Rugged cellular modems resist power surges
The M100CDMA cellular modem by Richardson RFPD is designed with a high voltage range and is resistant to power surges, making it suitable for demanding industrial applications.
Richardson RFPD Inc.'s rugged cellular CDMA 1xRTT modems for M2M applications from Maestro Wireless Solutions are now available with full design support capabilities. The M100CDMA has been certified by regulatory bodies as well as Tier 1 network operators, including Verizon and Sprint. Compact, with a high voltage range and resistant to power surges, the device can easily be integrated into demanding industrial applications from electricity meters to intrusion alarms or vending machines. Additional suitable applications include OEM integration and SCADA/Telemetry. The device is also equipped with a GPS chip on-board to support location and tracking applications.
Key features of the M100CDMA include:
- Sierra Wireless Q26 Elite Dual Band IS-2000 (800/1900 MHz), 1xRTT CDMA module
- Rugged metal industrial case
- 800/1900 MHz
- Full TCP/IP stack, SMS
- RS232 interface
- Fully certified on Verizon, Sprint, and Aeris networks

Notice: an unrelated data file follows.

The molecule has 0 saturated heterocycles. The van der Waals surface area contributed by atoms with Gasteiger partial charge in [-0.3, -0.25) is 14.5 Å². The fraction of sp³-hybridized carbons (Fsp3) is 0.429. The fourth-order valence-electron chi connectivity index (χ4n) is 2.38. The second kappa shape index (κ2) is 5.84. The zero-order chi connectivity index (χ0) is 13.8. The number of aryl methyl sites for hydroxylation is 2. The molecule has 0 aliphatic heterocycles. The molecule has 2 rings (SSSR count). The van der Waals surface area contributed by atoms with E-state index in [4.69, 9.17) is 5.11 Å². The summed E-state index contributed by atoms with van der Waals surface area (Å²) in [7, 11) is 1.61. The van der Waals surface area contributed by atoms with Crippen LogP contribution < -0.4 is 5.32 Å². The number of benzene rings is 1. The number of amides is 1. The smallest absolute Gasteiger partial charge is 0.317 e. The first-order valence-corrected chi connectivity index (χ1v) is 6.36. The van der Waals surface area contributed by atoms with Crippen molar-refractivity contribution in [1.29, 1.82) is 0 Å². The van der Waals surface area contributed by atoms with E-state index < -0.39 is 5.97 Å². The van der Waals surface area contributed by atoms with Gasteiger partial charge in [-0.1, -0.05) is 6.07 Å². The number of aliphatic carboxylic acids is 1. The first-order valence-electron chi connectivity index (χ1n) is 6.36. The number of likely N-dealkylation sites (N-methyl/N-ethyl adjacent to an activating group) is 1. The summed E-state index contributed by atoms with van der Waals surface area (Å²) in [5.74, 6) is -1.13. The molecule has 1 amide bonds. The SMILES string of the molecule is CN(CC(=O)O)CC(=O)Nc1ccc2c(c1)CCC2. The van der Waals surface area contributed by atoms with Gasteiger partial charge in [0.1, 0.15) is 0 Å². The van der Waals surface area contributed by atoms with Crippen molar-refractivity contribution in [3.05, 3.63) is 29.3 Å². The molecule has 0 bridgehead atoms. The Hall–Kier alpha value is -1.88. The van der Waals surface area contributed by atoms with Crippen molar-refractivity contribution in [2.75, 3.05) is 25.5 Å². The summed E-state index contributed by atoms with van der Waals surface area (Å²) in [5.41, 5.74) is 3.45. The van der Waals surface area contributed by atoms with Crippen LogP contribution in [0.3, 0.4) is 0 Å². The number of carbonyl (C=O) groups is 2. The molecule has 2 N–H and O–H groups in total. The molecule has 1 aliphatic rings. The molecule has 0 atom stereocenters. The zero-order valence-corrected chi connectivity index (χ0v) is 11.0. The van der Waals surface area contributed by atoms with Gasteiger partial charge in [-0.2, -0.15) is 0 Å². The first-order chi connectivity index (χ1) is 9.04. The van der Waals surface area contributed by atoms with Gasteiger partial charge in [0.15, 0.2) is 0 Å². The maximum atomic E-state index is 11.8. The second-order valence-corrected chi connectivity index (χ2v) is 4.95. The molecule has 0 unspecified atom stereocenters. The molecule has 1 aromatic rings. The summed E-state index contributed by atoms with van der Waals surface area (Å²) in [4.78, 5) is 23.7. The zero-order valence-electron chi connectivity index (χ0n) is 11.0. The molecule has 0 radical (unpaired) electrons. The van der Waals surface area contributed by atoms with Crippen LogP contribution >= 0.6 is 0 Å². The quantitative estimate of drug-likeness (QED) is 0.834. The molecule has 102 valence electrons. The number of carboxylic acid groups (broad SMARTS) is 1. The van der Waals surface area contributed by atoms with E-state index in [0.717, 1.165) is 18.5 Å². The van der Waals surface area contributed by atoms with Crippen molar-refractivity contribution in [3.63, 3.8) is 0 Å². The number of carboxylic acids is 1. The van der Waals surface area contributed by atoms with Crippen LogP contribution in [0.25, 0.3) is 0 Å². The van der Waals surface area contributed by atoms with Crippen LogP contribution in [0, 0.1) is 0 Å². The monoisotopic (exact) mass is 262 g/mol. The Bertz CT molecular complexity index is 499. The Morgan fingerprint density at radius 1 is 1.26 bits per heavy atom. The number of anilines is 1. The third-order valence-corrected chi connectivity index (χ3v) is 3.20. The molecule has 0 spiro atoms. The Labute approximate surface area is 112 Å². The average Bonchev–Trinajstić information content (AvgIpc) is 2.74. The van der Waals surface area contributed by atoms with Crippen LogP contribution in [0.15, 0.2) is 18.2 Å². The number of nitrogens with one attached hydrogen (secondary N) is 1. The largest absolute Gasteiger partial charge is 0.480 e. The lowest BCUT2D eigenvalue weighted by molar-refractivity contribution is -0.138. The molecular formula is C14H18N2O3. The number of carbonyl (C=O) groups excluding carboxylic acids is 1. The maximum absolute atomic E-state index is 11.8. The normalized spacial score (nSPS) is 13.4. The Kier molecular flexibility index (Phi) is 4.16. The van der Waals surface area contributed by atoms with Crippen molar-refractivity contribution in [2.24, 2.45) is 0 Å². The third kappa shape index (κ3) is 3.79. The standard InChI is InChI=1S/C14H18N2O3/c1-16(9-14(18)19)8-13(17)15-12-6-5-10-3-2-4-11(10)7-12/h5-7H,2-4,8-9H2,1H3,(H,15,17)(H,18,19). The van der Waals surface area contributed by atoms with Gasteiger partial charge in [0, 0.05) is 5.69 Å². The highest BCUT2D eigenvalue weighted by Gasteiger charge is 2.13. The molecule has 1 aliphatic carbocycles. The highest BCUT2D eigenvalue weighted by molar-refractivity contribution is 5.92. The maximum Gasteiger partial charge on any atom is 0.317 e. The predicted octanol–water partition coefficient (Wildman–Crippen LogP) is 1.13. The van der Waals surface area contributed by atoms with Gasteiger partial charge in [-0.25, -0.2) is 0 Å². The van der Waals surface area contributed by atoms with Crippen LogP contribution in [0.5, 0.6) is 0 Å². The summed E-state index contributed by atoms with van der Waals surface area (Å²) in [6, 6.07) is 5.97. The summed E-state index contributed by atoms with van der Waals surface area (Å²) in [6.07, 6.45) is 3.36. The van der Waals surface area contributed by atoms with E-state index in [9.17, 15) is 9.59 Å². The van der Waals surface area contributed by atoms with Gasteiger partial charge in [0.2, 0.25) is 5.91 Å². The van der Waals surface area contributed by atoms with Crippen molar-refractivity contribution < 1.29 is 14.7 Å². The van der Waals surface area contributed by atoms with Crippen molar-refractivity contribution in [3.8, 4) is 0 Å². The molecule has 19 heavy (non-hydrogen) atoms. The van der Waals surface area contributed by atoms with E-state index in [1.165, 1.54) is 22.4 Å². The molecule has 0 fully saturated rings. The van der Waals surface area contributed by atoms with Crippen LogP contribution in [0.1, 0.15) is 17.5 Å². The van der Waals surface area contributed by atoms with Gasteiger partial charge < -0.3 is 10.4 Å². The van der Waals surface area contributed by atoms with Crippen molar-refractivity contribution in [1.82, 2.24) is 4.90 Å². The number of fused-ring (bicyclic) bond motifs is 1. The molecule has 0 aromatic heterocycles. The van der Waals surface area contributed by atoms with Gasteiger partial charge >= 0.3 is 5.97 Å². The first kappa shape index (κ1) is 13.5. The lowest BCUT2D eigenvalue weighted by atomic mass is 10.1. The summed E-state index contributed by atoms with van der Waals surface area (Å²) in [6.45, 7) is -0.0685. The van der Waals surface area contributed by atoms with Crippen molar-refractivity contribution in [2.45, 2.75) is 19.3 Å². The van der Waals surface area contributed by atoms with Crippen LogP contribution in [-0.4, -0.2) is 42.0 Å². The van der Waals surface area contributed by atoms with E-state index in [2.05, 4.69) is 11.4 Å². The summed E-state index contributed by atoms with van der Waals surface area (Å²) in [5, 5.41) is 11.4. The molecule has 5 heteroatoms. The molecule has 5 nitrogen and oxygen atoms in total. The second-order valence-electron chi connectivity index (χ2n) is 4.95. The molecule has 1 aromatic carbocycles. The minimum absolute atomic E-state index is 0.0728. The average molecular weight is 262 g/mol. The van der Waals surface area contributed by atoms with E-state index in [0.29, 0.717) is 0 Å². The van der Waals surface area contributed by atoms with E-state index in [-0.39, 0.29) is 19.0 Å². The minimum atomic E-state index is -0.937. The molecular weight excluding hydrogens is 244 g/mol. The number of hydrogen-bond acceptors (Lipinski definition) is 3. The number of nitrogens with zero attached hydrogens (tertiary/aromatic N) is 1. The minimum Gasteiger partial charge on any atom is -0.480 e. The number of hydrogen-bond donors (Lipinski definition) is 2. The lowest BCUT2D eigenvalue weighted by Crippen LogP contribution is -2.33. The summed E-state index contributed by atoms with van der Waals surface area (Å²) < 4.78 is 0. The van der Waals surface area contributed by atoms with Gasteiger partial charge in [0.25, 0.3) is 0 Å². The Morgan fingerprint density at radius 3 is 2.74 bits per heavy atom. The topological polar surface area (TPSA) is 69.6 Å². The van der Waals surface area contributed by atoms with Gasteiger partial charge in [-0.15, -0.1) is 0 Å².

- Embedded gpsOne
- 30 to +75 C operating temperature
- High voltage range: 9-60 V dc
Richardson RFPD, Inc.
- Edited by Chris Vavra, Control Engineering, www.controleng.com
More industrial network information is available at controleng.com/networks
- Events & Awards
- Magazine Archives
- Oil & Gas Engineering
- Salary Survey
- Digital Reports
Annual Salary Survey
After almost a decade of uncertainty, the confidence of plant floor managers is soaring. Even with a number of challenges and while implementing new technologies, there is a renewed sense of optimism among plant managers about their business and their future.
The respondents to the 2014 Plant Engineering Salary Survey come from throughout the U.S. and serve a variety of industries, but they are uniform in their optimism about manufacturing. This year’s survey found 79% consider manufacturing a secure career. That’s up from 75% in 2013 and significantly higher than the 63% figure when Plant Engineering first started asking that question a decade ago.